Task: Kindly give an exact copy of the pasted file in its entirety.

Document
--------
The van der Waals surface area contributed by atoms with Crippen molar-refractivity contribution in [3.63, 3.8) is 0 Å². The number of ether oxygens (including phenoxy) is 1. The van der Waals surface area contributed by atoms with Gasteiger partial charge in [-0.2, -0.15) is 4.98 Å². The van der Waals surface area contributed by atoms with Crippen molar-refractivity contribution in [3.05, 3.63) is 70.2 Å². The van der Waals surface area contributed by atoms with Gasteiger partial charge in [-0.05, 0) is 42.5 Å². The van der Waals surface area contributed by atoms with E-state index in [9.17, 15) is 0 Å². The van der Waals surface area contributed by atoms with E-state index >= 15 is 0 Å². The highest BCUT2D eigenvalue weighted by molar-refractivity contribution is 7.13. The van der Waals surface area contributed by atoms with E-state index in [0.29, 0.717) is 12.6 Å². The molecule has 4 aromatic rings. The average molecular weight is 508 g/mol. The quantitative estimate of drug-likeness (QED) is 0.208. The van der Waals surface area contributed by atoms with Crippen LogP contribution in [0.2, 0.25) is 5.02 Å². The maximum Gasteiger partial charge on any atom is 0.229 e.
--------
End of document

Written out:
The van der Waals surface area contributed by atoms with Crippen molar-refractivity contribution in [3.63, 3.8) is 0 Å². The number of ether oxygens (including phenoxy) is 1. The van der Waals surface area contributed by atoms with Gasteiger partial charge in [-0.2, -0.15) is 4.98 Å². The van der Waals surface area contributed by atoms with Crippen molar-refractivity contribution in [3.05, 3.63) is 70.2 Å². The van der Waals surface area contributed by atoms with Gasteiger partial charge in [-0.05, 0) is 42.5 Å². The van der Waals surface area contributed by atoms with E-state index in [9.17, 15) is 0 Å². The van der Waals surface area contributed by atoms with E-state index >= 15 is 0 Å². The highest BCUT2D eigenvalue weighted by molar-refractivity contribution is 7.13. The van der Waals surface area contributed by atoms with E-state index in [0.29, 0.717) is 12.6 Å². The molecule has 4 aromatic rings. The average molecular weight is 508 g/mol. The quantitative estimate of drug-likeness (QED) is 0.208. The van der Waals surface area contributed by atoms with Crippen LogP contribution in [0.2, 0.25) is 5.02 Å². The maximum Gasteiger partial charge on any atom is 0.229 e.